Peanut butter and jelly, chocolate and milk, Kanye and Kim (for now)'some things just naturally go together. In the same way that a juicy steak and a pint of cold beer synergize to create a gustatory experience that could make heaven itself salivate, certain skills'when paired right'can compliment each other beautifully. This can give you a distinct advantage in the workplace, where most people have gained degrees that specialize in developing very particular and specific skills.
Gaining an edge over your peers is essential for students graduating with general degrees like BAs and BScs. (Y'know, since everybody and their dog has one these days.) You're going to need a little somethin' somethin' to set you apart. It might take a little longer to finish your school, since crossing over from one specialization to another takes a bit of time, but it can be well worth the effort.
Carmen Sicilia, director of Career and Professional Development at McGill University's School of Continuing Studies, frequently sees students who've graduated and are looking for real-world skills that compliment their major. From engineers to art majors, Sicilia sees all types pursuing continuing education, and has been able to identify which skills are most complimentary.
One example? English students seem to find public relations a nice fit for their writing skills.
The writing skills that they learned in English are transferrable and give them an edge in public relations. They can focus on developing the skills of public relations professional and not on the skills of writing, because it's a huge part of the profession, says Sicilia. She adds that people who major in languages have a particularly marketable skill that would be of value to any profession.
Health services management, Sicilia notes, is an option that psychology and sociology majors can pursue. They can actually tap those skills and knowledge about working in a social organization ... they can apply the skills they've learned to a program like HSM. They can compliment the two together and work in health and social services.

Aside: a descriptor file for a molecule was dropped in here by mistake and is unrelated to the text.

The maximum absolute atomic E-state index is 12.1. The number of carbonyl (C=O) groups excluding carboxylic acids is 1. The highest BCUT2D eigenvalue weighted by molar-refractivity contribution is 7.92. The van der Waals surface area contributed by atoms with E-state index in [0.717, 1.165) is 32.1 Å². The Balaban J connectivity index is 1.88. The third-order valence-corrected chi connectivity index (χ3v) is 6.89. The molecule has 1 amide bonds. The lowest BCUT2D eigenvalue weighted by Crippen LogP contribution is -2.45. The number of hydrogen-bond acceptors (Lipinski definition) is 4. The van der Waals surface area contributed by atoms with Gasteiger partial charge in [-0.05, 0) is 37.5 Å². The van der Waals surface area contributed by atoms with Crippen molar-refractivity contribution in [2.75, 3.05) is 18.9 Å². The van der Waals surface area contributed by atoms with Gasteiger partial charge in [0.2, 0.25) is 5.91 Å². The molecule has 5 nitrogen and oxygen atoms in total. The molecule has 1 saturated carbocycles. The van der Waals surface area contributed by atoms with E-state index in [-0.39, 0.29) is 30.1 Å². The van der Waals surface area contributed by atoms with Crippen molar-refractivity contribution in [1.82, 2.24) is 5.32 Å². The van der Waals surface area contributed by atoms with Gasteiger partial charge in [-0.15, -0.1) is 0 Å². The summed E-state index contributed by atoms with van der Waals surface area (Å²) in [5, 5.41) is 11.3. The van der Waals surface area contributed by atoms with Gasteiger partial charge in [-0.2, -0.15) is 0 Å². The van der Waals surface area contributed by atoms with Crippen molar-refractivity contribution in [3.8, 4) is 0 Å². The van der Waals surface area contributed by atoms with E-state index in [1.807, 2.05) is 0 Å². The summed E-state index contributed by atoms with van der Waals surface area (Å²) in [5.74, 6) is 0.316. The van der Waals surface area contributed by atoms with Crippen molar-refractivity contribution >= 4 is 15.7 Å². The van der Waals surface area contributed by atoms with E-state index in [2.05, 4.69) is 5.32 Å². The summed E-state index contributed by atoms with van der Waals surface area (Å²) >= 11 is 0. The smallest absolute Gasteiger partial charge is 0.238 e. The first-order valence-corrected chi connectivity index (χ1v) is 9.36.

Don't worry science crew, we haven't forgotten about you. We could all get used to the Big Bang Theory way of life'living in a nice apartment with a delightfully eccentric colleague and an on-again-off-again hot girlfriend across the hall'but while you're waiting for this to become reality, Sicilia suggests it might be worth looking into learning about the IT side of things.
What [science students] do is come back and take courses in management, and might compliment it with an IT background. Then they can go into a profession that is related to architecture design, or web design, and work with a pharmaceutical company or a technical company. With the science background they have, the computer technology background is really helpful.
Business and management skills are kind of like a nice pair of jeans. The more time you spend with them, the more comfortable they become, and they go with pretty much everything. You can't find a profession that wouldn't benefit from an employee with great business and management skills. If you're looking to gain some basic managerial skills and become a business-savvy job candidate, you can take a shorter course with a continuing education program.
There are students that don't have an interest in an MBA. [They can] take a shorter program of either 15 credits or 30 credits and they all get the skills related to business management. They can compliment that with arts or even a science degree, says Sicilia.
Another popular option for general arts grads is teaching. Schools across the country offer both concurrent, and continuing education options that will assist you in getting your BEd.
There are also some schools that offer combined degrees. Several schools across the country offer a joint program that gets you your Juris Doctor degree, as well as an MBA. While the program is competitive, graduates with this combination on their resume are irresistible to employers. Lethbridge, Western, McGill and the University of Calgary are examples of schools that all have great combination degree programs.
Ultimately, it's up to you to get creative in mixing your skills. There are loads of combinations out there that could lead to a unique skill-set. It's all about research and experimentation. Think about how bland this world would be without chocolate milk, and then get out there and find that perfect degree combination. The world could always use more pioneers. And chocolate milk.
Patrick is currently a staff writer and editorial assistant at Jobpostings Magazine. He spends most of his free time being awesome. That keeps him pretty busy. Otherwise, you'll most likely find him perusing the streets of downtown Toronto, spending a significant portion of his income on coffee and trying to make it as a musician. He hasn't quite made it, yet.
Follow Patrick on Twitter: @PJErskine